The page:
For Sale or Lease explores the interaction between architecture and nature through the bisection of a suburban home by a starry night sky. The homes’ flood lights are triggered by the viewer exploring the intersection of night and home. This artificial light combined with the lights from a television within the house’s interior creates the feeling of an already occupied space, leaving the viewer in the position of voyeur.
"For Sale or Lease" explores the viewer's sense of belonging through an interactive sculpture and photographic installation. The full-scale facade of a suburban house bisects the gallery, approachable and familiar in appearance yet closed-off and protected from the viewer. It is a house that invites yet guards, nurturing inside yet securing from the outside. In "For Sale or Lease," the viewer toes the line between public and private property. They approach, peer, linger, and in the end, wonder: are they looking inside....or out?
The Best-laid Plains
"The Best-Laid Plans" exists in the space between mankind's accomplishments and failures, dwelling in a moment of ambiguity. Works in the show reflect an evolving history of construction, industrialism, and humans' relationship to nature, with a nod to post-WWII attitudes and morals. Full-size woodblock prints of chipboard and plywood highlight and celebrate the engineering of nature by human hands. Other pieces, such as "Delivery"--an eight-foot long artillery shell haphazardly dropped onto a grassy suburban lawn--are installations of plans gone awry. Viewers are invited to explore the work from an insider's perspective and draw their own conclusions of success and sacrifice.
Not Here But There
“Not Here But There” is an exhibition of new photography and sculptural work by Mark Joseph Oliver. The pieces in this show explore the role that location serves as a monument to the past, present, and future. Viewers can experience a distilled moment in time through partially masked black and white photography of Norwegian landscapes and witness a narrative connecting past and present through the installation “Whale Fall:” a completely white boat skeleton resting on the floor of the gallery. The work is solemn yet serene, the palette a simple black and white and the atmosphere one of quiet reflection of something experienced remotely yet fully. The viewer is invited to share in the observation of a location and a history transported. What changes and what remains?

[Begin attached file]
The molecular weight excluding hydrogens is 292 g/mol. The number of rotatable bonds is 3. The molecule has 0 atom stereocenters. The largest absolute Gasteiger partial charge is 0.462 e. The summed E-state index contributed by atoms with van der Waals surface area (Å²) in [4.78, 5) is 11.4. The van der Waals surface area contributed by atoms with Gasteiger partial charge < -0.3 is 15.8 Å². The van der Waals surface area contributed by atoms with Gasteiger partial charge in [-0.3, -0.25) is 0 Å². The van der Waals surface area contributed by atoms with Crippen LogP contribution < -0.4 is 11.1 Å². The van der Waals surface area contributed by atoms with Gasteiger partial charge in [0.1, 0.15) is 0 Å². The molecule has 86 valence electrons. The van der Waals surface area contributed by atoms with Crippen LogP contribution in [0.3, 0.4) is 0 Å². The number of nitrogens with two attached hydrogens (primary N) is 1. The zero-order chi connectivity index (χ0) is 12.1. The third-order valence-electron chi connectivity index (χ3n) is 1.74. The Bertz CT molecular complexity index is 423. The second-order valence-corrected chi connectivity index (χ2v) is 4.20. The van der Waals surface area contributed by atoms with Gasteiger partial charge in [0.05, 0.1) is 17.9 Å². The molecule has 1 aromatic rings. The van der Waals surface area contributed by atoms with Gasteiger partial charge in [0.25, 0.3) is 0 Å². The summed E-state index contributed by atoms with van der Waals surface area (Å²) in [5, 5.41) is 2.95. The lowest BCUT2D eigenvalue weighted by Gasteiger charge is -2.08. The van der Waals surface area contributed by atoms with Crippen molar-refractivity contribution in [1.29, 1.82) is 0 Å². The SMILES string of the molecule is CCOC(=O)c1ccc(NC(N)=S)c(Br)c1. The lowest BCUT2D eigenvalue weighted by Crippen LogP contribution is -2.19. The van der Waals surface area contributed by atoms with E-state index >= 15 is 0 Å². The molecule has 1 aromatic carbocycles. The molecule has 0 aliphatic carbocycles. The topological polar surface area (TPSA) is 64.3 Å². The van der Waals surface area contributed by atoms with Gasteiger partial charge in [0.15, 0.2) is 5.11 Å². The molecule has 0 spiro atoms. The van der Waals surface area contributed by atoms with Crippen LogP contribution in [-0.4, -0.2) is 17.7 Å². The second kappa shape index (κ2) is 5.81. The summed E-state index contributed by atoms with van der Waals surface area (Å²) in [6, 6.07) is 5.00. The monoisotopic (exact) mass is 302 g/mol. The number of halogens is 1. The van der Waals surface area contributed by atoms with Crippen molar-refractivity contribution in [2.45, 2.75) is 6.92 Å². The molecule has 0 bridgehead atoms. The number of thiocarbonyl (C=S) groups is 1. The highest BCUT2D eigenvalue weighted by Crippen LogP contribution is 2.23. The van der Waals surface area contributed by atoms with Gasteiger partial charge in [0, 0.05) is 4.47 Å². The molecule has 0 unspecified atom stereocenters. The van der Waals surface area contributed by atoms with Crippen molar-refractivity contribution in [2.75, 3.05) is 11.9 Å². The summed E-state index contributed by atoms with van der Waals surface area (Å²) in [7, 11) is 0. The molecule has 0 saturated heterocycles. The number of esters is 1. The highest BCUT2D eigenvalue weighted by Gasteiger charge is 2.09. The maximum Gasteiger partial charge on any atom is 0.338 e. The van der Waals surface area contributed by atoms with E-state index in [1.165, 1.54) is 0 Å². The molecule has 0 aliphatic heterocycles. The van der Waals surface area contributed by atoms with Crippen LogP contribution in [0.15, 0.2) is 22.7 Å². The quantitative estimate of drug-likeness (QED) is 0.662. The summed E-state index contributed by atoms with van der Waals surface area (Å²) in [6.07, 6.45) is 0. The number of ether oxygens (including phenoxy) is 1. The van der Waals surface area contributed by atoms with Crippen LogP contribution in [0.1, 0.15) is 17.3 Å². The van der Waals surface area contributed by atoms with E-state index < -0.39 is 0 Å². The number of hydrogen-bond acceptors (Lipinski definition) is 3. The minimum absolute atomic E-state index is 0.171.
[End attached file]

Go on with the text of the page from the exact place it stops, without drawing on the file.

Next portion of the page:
Water, dockwood, pond tarp, grass, pool dye 120’x 24’
Lagoon is a project that is about the transformation of space when bringing the outside world inside. This work takes a normal gallery and transforms it into a dark-watered lagoon. The viewers are invited to take off their shoes and navigate the dark waters. Cold fog rolls out slowly from underneath the dock. As the viewer wades through the water, shimmering reflections cast onto the surrounding gallery walls.